We are introducing a new condition in the electricity distribution licence to ensure that distribution network operators cannot operate storage.
Storage can help to integrate intermittent renewable generation, reduce the costs of operating the system, and help avoid or defer costly reinforcements to the network. However, it needs a level playing field to compete in the relevant markets.
Where competitive activities are carried out by monopoly network operators, there is potential for competition to be distorted, for new market entrants to be deterred, and for network operators’ incentives to invest efficiently in their networks to be affected.
In the case of networks owning and operating storage, distortions or foreclosure have the potential to affect not just the uptake of storage by third party providers, but also the uptake of other forms of flexibility – such as DSR or other flexible generators – that provide the same or similar services in the same markets. This in turn has the potential to impact on other markets, including that for aggregation.
However, electricity storage can be a valuable source of flexibility for network operators, offering an alternative solution to avoid or defer the need for traditional reinforcement or to support cheaper and faster network connections. We need to make sure that networks have the right regulatory framework to make efficient and effective use of flexibility provided by the market, while acting in an entirely neutral way.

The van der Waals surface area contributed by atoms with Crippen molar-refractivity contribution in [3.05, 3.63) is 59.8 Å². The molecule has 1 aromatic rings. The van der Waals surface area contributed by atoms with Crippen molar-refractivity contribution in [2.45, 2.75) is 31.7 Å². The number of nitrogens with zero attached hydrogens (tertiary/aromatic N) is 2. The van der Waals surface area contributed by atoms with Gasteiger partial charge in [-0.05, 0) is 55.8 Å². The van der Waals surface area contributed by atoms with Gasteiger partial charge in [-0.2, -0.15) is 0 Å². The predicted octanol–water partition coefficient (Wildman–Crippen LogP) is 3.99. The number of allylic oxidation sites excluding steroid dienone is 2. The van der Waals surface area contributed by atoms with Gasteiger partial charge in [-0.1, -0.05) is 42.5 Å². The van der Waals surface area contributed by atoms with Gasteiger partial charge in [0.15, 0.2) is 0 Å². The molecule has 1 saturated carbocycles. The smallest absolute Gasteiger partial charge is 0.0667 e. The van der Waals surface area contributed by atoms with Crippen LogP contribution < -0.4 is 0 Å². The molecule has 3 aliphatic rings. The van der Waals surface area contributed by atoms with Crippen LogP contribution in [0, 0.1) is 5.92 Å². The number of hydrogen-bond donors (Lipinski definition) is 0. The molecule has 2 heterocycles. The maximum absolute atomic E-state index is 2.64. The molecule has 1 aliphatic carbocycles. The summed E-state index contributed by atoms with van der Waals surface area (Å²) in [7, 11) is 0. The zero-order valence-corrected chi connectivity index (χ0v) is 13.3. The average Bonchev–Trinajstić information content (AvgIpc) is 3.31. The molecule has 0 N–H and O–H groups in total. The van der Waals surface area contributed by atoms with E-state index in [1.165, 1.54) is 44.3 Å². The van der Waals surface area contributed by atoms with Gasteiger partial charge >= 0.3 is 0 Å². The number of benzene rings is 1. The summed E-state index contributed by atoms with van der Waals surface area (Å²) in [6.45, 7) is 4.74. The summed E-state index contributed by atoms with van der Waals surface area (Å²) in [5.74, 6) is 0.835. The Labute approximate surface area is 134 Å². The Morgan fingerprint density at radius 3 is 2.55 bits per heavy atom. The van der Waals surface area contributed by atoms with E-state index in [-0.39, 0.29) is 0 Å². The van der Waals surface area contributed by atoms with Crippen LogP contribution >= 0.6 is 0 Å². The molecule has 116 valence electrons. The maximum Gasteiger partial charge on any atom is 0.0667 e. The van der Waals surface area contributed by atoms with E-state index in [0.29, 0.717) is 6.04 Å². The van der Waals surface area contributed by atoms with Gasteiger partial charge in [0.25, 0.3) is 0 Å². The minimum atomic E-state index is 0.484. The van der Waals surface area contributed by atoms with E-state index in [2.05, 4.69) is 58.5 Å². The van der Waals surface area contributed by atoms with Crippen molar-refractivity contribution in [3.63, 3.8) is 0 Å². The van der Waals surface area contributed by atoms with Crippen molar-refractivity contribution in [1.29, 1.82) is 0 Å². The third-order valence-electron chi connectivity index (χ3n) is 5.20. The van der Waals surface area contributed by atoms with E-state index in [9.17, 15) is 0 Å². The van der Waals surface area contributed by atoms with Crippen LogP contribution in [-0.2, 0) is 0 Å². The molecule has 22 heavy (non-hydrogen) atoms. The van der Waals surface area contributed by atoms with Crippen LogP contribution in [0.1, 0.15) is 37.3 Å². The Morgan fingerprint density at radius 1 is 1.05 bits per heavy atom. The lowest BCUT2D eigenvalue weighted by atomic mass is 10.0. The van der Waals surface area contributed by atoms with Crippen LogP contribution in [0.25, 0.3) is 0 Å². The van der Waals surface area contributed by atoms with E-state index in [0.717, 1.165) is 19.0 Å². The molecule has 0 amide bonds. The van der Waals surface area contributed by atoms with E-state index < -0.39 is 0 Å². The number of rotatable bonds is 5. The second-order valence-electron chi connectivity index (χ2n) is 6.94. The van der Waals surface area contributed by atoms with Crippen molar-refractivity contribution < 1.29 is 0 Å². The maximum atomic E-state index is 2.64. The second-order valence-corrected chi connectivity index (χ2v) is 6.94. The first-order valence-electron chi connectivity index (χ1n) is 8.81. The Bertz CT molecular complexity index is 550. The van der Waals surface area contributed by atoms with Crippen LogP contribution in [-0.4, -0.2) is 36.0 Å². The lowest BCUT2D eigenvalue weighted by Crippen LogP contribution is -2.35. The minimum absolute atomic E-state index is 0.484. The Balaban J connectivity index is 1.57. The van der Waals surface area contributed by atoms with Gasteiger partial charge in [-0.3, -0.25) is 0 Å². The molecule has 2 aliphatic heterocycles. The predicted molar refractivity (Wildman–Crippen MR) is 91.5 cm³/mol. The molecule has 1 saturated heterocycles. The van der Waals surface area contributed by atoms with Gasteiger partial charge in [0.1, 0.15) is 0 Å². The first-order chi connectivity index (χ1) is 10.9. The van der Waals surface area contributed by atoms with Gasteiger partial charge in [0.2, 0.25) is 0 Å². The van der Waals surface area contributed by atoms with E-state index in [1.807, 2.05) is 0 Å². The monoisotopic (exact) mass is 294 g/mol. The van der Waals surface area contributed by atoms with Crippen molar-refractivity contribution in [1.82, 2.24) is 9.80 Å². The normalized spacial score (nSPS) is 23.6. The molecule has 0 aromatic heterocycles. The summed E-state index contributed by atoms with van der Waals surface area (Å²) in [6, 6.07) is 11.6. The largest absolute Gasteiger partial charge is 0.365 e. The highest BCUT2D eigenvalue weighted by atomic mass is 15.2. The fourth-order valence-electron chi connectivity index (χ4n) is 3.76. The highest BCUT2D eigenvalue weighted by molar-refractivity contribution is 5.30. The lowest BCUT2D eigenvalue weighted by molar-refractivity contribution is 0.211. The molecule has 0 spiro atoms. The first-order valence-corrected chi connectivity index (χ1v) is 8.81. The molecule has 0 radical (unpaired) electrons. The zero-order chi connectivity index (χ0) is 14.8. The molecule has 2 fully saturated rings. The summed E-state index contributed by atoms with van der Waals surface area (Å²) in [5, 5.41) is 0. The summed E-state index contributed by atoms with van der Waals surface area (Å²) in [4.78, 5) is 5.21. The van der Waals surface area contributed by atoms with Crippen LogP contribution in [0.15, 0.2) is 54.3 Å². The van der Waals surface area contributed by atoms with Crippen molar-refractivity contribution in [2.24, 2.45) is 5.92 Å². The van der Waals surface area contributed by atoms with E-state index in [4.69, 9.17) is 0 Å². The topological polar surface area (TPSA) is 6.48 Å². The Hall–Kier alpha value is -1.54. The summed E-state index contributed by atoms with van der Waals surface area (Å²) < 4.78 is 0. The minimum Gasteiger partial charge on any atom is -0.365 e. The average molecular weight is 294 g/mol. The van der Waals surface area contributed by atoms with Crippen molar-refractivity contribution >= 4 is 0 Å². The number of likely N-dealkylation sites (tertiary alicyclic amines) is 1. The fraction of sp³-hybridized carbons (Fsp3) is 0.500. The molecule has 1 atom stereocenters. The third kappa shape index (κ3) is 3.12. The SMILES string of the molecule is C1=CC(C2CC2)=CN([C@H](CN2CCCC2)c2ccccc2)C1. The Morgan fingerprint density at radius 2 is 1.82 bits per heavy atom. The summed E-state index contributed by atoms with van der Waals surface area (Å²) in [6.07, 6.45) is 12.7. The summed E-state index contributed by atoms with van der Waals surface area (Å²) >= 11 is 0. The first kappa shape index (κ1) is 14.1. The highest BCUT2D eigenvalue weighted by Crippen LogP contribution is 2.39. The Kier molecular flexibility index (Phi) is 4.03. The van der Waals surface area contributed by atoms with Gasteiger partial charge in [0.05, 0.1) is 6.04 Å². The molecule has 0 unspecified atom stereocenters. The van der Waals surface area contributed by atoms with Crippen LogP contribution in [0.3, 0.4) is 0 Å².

In the Smart System and Flexibility Plan we committed to making sure that network operators cannot directly operate storage. We consulted on our proposals for giving effect to this commitment in September 2017. After reviewing the responses to the consultation, we proceeded with a statutory consultation in September 2018 on the changes to the electricity distribution licence condition to fully implement our proposals. This is our decision on the proposed licence modifications to the electricitiy distribution licence.